Advertisement
YOU ARE HERE: LAT HomeCollectionsBusiness

Effects of health overhaul will take time to become clear

Rising costs facing insurers could cut into increases they see in revenue as more Americans are covered. For patients, much is unclear.

March 22, 2010|By Duke Helfand

Giant health insurers could see revenue jump under Washington's new health overhaul that will require millions of additional customers to sign up for coverage in the coming years.

But large insurers and Wall Street analysts say the prospect of a revenue bonanza may be tempered by the escalating costs of medical care and by provisions of new legislation that could eat into profits. The extent of the benefits to consumers is also unclear.

The bill approved by the U.S. House on Sunday will require most Americans to buy insurance starting in 2014, with the federal government providing subsidies for many who can't afford new policies.

The measure also will reduce funding for Medicare services, impose taxes on insurance plans and create state exchanges that will expand access to policies for individuals and small businesses.

Insurance industry experts say there is no way to fully gauge the effect because of its extended time frame. Four years from now, they say, Congress and the White House could have new occupants who may try again to reshape the healthcare landscape.

"It's very difficult to have a lot of conviction in what the next five years for this industry is going to look like," said Steve Shubitz, a healthcare analyst with Edward Jones in St. Louis. "We don't have clarity."

An estimated 32 million uninsured Americans will have health coverage under the legislation by the end of this decade, providing a huge new source of revenue for companies. But insurance experts say the new requirement that insurers accept all applicants regardless of preexisting health conditions will drive up medical costs if healthy customers choose to forgo insurance. Those who do will be required to pay annual fines to the government.

"There is no way to tell the impact," said Dave Shove, a senior healthcare analyst at BMO Capital Markets in New York. "The profitability of those [new policyholders] is unknown."

For consumers, other questions remain:

Will sweeping changes in the legislation lead to expanded availability of preventive care services?

Will younger, healthier people see their rates surge as those rates subsidize care for older and more expensive customers?

Will medical costs spiral out of control, as industry leaders predict, without a concerted effort to rein in the fees of doctors, hospitals and drug companies?

Consumer advocates say the legislation will expand policyholder protections by bringing greater accountability to an under-regulated industry.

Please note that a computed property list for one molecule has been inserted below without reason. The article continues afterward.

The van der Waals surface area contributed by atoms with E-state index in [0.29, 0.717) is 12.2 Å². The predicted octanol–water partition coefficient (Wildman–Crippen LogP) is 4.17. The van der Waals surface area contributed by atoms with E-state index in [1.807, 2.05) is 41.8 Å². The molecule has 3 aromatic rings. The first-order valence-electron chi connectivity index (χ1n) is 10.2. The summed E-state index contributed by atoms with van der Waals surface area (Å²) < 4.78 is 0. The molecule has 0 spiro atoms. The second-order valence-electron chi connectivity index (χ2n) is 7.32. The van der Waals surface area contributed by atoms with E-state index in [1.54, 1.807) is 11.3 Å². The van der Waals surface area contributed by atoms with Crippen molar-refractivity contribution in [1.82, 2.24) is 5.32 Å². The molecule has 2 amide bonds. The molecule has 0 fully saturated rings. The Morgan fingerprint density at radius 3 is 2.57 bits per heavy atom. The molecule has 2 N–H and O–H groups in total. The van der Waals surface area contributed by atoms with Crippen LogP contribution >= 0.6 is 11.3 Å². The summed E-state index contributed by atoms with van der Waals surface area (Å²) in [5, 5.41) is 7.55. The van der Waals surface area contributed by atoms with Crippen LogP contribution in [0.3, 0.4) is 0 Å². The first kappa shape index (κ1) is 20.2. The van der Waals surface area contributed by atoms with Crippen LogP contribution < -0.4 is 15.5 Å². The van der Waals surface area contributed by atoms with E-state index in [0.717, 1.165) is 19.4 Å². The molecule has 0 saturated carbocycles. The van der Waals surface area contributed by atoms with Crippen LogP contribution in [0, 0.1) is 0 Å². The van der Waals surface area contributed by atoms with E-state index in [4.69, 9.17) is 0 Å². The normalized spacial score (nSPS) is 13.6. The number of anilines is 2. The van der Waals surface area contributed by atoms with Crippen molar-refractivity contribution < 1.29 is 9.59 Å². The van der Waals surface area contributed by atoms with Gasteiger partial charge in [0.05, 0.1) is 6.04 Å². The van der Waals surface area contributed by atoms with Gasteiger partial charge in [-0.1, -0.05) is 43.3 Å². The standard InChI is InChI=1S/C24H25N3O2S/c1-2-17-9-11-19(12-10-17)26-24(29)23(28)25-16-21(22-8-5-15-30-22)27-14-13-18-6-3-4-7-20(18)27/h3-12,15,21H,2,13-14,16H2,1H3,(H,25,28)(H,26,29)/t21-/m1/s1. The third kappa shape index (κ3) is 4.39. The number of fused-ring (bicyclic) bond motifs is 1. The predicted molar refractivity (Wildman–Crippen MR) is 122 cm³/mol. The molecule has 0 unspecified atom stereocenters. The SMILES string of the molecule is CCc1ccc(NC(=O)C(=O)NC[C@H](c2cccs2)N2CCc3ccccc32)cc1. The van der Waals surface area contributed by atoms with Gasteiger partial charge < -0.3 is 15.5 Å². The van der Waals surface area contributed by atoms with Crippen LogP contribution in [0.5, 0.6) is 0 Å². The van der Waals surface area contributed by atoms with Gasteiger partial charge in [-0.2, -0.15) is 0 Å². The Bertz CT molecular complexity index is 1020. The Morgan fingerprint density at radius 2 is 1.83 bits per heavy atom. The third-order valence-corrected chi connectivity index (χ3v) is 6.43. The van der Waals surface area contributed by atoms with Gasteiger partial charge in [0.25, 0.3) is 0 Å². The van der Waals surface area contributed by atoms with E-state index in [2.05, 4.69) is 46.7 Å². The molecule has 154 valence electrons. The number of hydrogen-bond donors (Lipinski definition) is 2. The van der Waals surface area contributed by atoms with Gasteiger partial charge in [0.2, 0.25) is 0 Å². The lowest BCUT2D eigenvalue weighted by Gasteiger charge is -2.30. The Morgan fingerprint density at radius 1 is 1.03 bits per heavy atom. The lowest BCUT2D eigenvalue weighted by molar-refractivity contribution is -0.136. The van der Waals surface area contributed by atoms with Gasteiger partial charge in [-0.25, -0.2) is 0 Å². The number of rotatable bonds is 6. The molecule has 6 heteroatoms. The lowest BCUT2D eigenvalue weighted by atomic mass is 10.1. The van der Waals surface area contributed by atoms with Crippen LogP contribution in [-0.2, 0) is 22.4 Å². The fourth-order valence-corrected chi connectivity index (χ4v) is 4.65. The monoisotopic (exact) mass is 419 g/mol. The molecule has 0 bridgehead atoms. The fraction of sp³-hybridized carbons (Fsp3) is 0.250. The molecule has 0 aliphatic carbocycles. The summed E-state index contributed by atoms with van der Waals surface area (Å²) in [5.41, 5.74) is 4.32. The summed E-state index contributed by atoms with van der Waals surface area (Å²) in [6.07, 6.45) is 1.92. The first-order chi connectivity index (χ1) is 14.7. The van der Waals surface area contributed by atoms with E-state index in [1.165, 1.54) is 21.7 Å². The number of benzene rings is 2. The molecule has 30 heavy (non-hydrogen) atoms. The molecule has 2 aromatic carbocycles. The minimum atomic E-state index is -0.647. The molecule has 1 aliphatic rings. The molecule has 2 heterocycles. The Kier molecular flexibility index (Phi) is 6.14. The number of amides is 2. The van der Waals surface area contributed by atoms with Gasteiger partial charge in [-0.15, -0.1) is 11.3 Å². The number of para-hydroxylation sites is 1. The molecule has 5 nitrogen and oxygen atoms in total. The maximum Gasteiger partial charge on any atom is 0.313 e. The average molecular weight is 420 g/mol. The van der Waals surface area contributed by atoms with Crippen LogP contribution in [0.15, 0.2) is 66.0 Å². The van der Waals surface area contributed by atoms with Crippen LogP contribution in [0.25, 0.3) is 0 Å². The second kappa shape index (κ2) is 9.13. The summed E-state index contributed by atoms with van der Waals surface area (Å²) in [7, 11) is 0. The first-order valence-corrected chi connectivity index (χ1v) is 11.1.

"If implemented correctly, insurers will have to compete on the basis of cost and quality, rather than on how deftly they deny coverage," said Anthony Wright, executive director of Health Access California, a consumer advocacy coalition. "Now, the business model . . . is to collect premiums from healthy people and avoid covering sick people."

Most of the roughly 200 million Americans who have health coverage receive it through their employers. About 17 million people buy policies on their own in the individual market, where insurers can reject applicants or raise rates because of preexisting health conditions.

The legislation approved Sunday will require insurers to accept all comers regardless of health status. Although industry executives say they support the idea, they add that the reform will work only if all are required to buy insurance -- thus spreading risk and costs.

"Virtually everyone believes that we have a huge number of issues that remain to be addressed," said Jay Gellert, chief executive of Woodland Hills-based Health Net Inc. "If anyone thinks that just by passing this we're going to solve the problems, they are seriously mistaken."

The industry's Washington lobbying arm, America's Health Insurance Plans, has been waging a fierce counteroffensive for months, making the case that reforms in Congress will do little to curb the growth of exorbitant healthcare costs.

The lobbying group said cuts to Medicare Advantage plans could reduce enrollment by one-third in 2019. And it said a new way of factoring age into insurance rates would drive up premiums more than 50% for people under age 30.

The insurance organization ran ads in national newspapers last week criticizing the overhaul for failing to adequately contain costs. Without bolder action, it warned in its "Open Letter to the American People," the country could face a healthcare cost "crisis similar to the financial crisis that has rocked our economy."

duke.helfand@latimes.com

Advertisement
Los Angeles Times Articles
|
|
|